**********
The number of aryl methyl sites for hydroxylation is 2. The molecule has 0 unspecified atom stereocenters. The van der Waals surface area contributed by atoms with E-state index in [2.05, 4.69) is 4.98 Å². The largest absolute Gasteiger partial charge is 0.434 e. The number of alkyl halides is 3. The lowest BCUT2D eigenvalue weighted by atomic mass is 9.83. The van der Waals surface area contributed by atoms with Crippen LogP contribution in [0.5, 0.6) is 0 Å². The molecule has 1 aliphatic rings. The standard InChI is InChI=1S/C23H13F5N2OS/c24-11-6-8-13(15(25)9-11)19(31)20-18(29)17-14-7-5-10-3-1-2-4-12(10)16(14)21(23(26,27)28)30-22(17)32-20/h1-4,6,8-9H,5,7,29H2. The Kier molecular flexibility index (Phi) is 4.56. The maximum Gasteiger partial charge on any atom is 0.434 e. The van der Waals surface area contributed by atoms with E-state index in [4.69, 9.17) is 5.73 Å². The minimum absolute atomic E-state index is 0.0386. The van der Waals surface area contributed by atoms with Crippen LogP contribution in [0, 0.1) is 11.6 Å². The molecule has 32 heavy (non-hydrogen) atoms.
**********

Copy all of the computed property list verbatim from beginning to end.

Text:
The number of aryl methyl sites for hydroxylation is 2. The molecule has 0 unspecified atom stereocenters. The van der Waals surface area contributed by atoms with E-state index in [2.05, 4.69) is 4.98 Å². The largest absolute Gasteiger partial charge is 0.434 e. The number of alkyl halides is 3. The lowest BCUT2D eigenvalue weighted by atomic mass is 9.83. The van der Waals surface area contributed by atoms with Crippen LogP contribution in [0.5, 0.6) is 0 Å². The molecule has 1 aliphatic rings. The standard InChI is InChI=1S/C23H13F5N2OS/c24-11-6-8-13(15(25)9-11)19(31)20-18(29)17-14-7-5-10-3-1-2-4-12(10)16(14)21(23(26,27)28)30-22(17)32-20/h1-4,6,8-9H,5,7,29H2. The Kier molecular flexibility index (Phi) is 4.56. The maximum Gasteiger partial charge on any atom is 0.434 e. The van der Waals surface area contributed by atoms with E-state index in [4.69, 9.17) is 5.73 Å². The minimum absolute atomic E-state index is 0.0386. The van der Waals surface area contributed by atoms with Crippen LogP contribution in [0, 0.1) is 11.6 Å². The molecule has 32 heavy (non-hydrogen) atoms.